Do Interest Rates Matter? Credit Demand in the Dhaka Slums
Rajeev H. Dehejia
National Bureau of Economic Research (NBER); Wagner School of Public Service; Institute for the Study of Labor (IZA); CESifo
New York University (NYU) - Robert F. Wagner Graduate School of Public Service; New York University (NYU) - Department of Economics
International Christian University (ICU)
October 1, 2005
ADB Institute Research Paper No. 69
If the demand for credit by the poor changes little when interest rates increase, lenders can raise fees to cost-covering levels without losing customers. This claim is at the core of sustainable microfinance strategies that aim to provide banking services to the poor while eschewing long-term subsidies, but, so far, there is little direct evidence of this. This paper uses data from SafeSave, a credit cooperative in the slums of Dhaka, Bangladesh, to examine how sensitive borrowers are to increases in the interest rate on loans. Using unanticipated between-branch variation in the interest rate we estimate interest elasticities of loan demand ranging from -0.73 to -1.04. Less wealthy accountholders are more sensitive to the interest rate than (relatively) wealthier borrowers (an elasticity of -0.86 compared to -0.26), and consequently the bank’s portfolio shifts away from its poorest borrowers when it increases the interest rate.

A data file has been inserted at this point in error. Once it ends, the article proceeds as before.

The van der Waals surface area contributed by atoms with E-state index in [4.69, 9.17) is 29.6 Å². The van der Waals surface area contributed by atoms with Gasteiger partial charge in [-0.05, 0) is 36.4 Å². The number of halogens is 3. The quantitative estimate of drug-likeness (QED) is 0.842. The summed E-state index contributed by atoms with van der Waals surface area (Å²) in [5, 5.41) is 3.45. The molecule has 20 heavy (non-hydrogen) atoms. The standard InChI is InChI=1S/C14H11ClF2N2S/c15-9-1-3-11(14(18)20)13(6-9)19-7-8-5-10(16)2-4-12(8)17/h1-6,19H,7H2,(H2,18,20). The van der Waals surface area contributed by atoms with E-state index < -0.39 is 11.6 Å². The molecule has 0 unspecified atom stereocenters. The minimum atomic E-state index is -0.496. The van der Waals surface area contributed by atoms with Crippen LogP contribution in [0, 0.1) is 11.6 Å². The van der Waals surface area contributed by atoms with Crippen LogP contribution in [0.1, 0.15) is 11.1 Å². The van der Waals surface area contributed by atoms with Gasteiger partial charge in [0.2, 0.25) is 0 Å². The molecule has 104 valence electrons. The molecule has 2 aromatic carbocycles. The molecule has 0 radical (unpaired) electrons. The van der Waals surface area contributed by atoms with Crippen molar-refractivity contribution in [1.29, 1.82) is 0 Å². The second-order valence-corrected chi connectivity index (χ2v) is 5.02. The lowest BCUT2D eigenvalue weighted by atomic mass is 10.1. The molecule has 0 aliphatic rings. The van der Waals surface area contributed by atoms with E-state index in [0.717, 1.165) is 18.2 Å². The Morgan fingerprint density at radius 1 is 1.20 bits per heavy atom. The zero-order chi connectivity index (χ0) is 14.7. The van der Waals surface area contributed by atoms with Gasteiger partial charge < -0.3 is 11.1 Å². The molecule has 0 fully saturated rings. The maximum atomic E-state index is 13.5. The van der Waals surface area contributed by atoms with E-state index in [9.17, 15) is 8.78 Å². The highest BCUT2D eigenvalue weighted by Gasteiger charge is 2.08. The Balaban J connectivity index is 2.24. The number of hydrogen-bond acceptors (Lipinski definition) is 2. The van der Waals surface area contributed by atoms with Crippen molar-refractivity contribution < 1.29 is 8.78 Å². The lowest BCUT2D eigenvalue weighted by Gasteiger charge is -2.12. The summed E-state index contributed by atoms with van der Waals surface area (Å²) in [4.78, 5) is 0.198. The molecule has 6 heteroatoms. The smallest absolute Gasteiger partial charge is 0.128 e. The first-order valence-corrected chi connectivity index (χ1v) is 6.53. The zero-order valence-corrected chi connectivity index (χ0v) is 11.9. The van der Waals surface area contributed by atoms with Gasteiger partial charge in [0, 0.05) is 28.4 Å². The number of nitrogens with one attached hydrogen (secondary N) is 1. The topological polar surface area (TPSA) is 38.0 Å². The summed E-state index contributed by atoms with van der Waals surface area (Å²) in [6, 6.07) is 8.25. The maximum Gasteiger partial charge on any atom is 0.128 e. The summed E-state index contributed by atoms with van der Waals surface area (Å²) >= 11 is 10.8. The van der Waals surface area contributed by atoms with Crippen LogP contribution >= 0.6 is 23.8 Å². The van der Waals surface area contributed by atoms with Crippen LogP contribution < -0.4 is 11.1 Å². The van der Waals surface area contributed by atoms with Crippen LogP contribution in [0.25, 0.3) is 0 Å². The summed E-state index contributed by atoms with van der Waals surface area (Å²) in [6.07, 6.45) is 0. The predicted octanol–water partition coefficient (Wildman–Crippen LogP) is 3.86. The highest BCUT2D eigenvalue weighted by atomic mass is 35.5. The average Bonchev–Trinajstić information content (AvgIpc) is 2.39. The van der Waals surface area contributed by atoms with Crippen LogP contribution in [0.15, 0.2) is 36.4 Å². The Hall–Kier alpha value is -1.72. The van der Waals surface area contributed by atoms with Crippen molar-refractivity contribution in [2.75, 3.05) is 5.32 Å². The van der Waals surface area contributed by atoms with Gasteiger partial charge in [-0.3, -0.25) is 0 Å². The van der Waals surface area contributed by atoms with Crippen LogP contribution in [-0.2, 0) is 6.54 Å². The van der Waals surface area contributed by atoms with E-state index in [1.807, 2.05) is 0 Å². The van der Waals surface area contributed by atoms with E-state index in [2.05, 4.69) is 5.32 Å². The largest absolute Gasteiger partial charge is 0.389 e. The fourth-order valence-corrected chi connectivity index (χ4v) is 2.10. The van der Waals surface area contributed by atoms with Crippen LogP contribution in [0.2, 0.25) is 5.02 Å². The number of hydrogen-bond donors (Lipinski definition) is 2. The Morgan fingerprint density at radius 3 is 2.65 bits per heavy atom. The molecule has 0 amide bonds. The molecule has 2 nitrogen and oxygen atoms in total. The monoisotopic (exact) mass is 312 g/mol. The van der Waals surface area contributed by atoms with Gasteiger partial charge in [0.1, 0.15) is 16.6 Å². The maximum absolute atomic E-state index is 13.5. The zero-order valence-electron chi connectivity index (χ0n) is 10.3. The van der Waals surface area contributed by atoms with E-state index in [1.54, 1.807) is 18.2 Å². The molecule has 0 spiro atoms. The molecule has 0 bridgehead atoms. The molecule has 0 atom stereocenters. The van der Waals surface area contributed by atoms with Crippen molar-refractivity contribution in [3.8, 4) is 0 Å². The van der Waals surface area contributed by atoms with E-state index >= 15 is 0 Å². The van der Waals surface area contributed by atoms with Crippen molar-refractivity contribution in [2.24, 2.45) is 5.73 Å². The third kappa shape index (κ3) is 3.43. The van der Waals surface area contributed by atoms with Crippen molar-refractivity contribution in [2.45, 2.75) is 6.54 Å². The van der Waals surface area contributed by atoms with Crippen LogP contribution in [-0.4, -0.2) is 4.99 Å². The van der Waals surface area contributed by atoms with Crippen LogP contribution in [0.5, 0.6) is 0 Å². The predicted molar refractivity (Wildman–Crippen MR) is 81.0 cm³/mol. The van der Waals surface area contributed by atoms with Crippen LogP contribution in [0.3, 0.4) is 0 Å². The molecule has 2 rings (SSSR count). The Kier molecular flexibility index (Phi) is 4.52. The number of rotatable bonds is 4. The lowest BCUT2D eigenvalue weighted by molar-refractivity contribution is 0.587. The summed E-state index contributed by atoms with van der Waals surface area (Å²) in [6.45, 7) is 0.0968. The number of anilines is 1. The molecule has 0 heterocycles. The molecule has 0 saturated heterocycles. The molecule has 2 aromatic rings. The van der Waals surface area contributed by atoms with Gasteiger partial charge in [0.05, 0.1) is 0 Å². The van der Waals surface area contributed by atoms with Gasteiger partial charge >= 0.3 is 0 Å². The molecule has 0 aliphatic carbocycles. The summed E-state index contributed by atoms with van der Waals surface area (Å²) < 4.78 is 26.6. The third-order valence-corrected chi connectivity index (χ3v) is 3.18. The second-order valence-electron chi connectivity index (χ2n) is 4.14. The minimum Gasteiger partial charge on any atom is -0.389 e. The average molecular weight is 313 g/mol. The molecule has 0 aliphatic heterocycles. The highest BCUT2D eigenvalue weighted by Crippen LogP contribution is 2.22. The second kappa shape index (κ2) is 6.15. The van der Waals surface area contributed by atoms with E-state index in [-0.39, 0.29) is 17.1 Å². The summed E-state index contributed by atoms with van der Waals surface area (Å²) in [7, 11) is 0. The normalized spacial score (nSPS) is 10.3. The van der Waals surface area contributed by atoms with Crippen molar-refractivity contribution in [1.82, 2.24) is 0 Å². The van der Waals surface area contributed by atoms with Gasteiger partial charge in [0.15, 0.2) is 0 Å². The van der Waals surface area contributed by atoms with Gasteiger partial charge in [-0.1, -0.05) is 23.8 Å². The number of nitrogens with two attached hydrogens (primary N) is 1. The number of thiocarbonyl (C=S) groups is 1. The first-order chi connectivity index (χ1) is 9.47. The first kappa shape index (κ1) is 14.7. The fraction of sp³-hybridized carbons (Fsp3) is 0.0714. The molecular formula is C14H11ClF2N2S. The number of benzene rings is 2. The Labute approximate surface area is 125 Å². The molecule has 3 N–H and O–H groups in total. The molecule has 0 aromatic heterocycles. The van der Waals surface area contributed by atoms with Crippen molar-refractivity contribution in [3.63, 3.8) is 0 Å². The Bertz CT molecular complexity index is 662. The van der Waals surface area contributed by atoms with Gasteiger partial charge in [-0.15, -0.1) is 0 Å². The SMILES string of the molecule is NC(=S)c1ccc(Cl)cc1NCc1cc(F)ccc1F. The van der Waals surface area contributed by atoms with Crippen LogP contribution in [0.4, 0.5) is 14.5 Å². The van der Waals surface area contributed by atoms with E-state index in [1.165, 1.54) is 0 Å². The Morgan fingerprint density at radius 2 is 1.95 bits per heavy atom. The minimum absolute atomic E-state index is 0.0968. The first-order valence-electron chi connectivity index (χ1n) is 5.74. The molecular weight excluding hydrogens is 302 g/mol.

Number of Pages in PDF File: 26
Keywords: microfinance, credit, demand
JEL Classification: G21, O16, O17working papers series
Date posted: April 28, 2009 ; Last revised: August 22, 2011
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